I must create a system, or be enslaved by another man's. I will not reason and compare: my business is to create.

- William Blake

Tuesday, May 17, 2022

Skills breakdown of 5e monsters (blog of holding)

A quick thought...

Blog of holding has lots of great posts, and this is one of them:

He breaks down "the percentages of monsters that possess each skill, broken out into monsters, beasts, and NPCs.", adding:" Might be off by a percentage point or two here or there because I didn’t double-check the counts carefully, but it’s accurate enough to let me draw some conclusions. I just used the Monster Manual for these counts."

Here are his results:

Acrobatics		0	0	5
Animal Handling		0	0	0
Arcana			6	0	10
Athletics		3	2	14
Deception		8	0	24
History			3	0	10
Insight 		9	0	10
Intimidation 		2	0	10
Investigation 		1	0	5
Medicine		0	0	14
Nature 			0	0	14
Perception 		54	46	24
Performance		1	0	0
Persuasion 		4	0	24
Religion 		3	0	14
Sleight of Hand		0	0	5
Stealth 		37	25	14
Survival		3	0	5

As you can see, some skills are simply ABSENT from the list - and perception remains the uber-skill. The interesting thing is that stealth is the second in popularity - something I hadn't considered.

One curious thing is the lack of "nature" and "animal handling", and the scarcity of "survival". Consider the definition of survival:

Survival. The GM might ask you to make a Wisdom (Survival) check to follow tracks, hunt wild game, guide your group through frozen wastelands, identify signs that owlbears live nearby, predict the weather, or avoid quicksand and other natural hazards.

So, for some reasons monsters lack the ability to "hunt wild game" and "avoid quicksand and other natural hazards". It's impressive that they managed to stay alive...

Nah, of course lions can hunt wild game. They probably use perception. The thing is - these skills shouldn't exist (or should be folded together in fewer skills). 5e has too many skills, and most of them simply go unused.

Notice that the skills I called "specialist skills" in a post about the subject (Medicine, Arcana, History, Sleight of Hand) happen only in a few NPCs... specialist stuff indeed.

Anyway, here is my post about the subject ("How many skills do we NEED?").

Another thing I found interesting are this conclusions:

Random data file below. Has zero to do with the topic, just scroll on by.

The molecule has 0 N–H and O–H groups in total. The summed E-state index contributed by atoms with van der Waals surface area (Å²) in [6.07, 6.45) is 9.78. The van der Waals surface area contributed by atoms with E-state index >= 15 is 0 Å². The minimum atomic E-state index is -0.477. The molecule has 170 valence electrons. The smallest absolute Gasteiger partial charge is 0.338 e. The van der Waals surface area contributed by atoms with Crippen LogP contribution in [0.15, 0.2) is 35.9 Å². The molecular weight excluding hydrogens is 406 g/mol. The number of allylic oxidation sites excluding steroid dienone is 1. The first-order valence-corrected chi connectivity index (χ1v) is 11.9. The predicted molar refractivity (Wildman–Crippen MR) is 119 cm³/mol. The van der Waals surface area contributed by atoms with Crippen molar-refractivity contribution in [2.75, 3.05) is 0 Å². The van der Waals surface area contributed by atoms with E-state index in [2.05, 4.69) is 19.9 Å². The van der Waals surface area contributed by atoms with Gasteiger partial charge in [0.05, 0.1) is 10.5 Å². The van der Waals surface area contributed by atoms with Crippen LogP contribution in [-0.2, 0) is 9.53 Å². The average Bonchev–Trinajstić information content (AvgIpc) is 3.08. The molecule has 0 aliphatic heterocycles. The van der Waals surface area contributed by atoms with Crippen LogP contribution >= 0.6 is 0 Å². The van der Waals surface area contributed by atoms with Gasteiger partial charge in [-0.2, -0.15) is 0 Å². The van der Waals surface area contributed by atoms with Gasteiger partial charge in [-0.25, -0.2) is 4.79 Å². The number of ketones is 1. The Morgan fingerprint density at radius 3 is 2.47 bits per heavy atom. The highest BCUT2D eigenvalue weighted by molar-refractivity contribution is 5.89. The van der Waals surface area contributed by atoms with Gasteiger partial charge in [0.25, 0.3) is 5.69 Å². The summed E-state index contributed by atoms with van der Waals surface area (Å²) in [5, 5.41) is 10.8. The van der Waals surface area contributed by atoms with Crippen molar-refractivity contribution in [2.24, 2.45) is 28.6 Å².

So that’s a quick tally of what skills are common… now, how many skills does each creature get?

It varies a lot. While higher-CR monsters tend to have more skills, there are plenty of big tough monsters – especially bruiser types – with no skills at all, including the kraken, tarrasque, demilich, balor, and pit fiend, so it’s definitely not a necessity for a tough monster to have any skills at all. Smarter monsters tend to have more skills. Most monsters have a maximum of four skills. The two exceptions I noticed are the mind flayer and the spy, which have six skills each.

Makes me wonder:

- Are skills necessary at all for monsters? Shouldn't a skill like "predator" be enough to include hunting and stealth? Such a skill would be both more precise and more flavorful, IMO. Because I'm guessing the lion's perception is not about the sight of candlelight, as the skill suggests. 
- More intelligence = more skills. Again, maybe Intelligence should grant more skills; it would make it less of a dump stat.

Well, that's it for today.


  1. I think my thoughts on this is similar to those from the older post.

    I think tags like 'predator' as you mention should just be a 'background' that grants a skill and applies it. Perhaps it treats 'Survival' as a broader scope of Perception Investigation while hunting/taking down prey.

    Jumping from NPC to players, that might be a way to get around Barbarian 'Feral Awareness' and give them a similar feature along with advantage on Initiative (basically a lesser Alert Feat).

    On a slightly different note that I think that the Tool skills may need to be expanded slightly to be the general Crafting rules, personally. Mostly because, while I like the idea of an Artificer class, I think I like it more as taking a base class and having them invest heavily in Alchemy with different interactions with the base class.

    Wizard/Cleric make magic items, Thief is your sapper, Fighter is your gunslinger sort of thing.

    Thus you have your 5 specialist skills, tool proficiencies basically being Craft skills. Heck, weapon/armour proficiencies could get folded under an Arms and Armour proficiency, respectively.

    1. Yup, I agree with a lot here, including the "craft" skill, and
      Survival including "perception in nature".